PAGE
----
Overall, this game feels massive. Every time you think you’ve found its limits, some vast new area opens up, or a new challenge or level appears. You can tell the team behind Psychonauts 2 poured every second of its lengthy development period into the finished product. The result will keep you playing hours after you vowed to shut the game off and go to bed, because you just can’t wait to discover what comes next.
Psychonauts 2: Mac performance
Source: Double Fine
Psychonauts 2 is Intel-native only, but thanks to Rosetta emulation, the game performs amazingly on Apple silicon. I tested Psychonauts 2 on a 2017 iMac with 24GB of RAM and a discrete graphics card, and on a stock M1 Mac Mini with 8GB of RAM, and the game ran just shy of perfect on the M1. Graphics look great, with subtle textures and realistic lighting enhancing the quirky, handmade feel carried over from the first game. And aside from a handful of dropped frames on very rare occasions, the M1 kept the action fluid and responsive. Meanwhile, my older Intel Mac — built two years after the game began production — notably wheezed, with great visuals offset by frequent herky-jerky stutters.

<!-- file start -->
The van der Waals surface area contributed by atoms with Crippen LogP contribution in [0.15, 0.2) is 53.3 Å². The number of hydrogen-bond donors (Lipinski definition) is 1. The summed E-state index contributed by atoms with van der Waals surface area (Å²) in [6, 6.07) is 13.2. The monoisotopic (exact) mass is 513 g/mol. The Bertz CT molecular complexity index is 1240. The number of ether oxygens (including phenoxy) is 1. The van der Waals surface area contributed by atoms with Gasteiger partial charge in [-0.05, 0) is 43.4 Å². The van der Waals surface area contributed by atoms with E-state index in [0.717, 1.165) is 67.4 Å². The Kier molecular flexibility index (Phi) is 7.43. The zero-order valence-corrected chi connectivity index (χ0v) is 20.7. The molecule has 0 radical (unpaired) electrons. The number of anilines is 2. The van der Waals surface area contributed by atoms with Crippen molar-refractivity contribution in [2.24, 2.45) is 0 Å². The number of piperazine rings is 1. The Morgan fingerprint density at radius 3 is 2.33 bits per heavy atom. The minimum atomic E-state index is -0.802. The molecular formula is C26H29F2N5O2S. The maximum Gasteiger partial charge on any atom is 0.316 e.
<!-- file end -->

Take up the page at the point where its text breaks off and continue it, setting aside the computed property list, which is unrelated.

Psychonauts 2 is Intel-native only at launch, but you wouldn’t know it from how well the game runs on Apple silicon.
The game’s performance doesn’t entirely spare you from frustration. Whether you’re using Apple or Intel chips, Double Fine warns that the game will take nearly as long to load the first time you start it up as it did to develop in the first place. I’m kidding, but only just. The M1 mini and its SSD chewed through that tedium in a couple of minutes, but my Intel Mac took at least a half hour. Luckily, after that initial mountain to climb, the game loads faster and faster each time, until my M1 was starting it within seconds.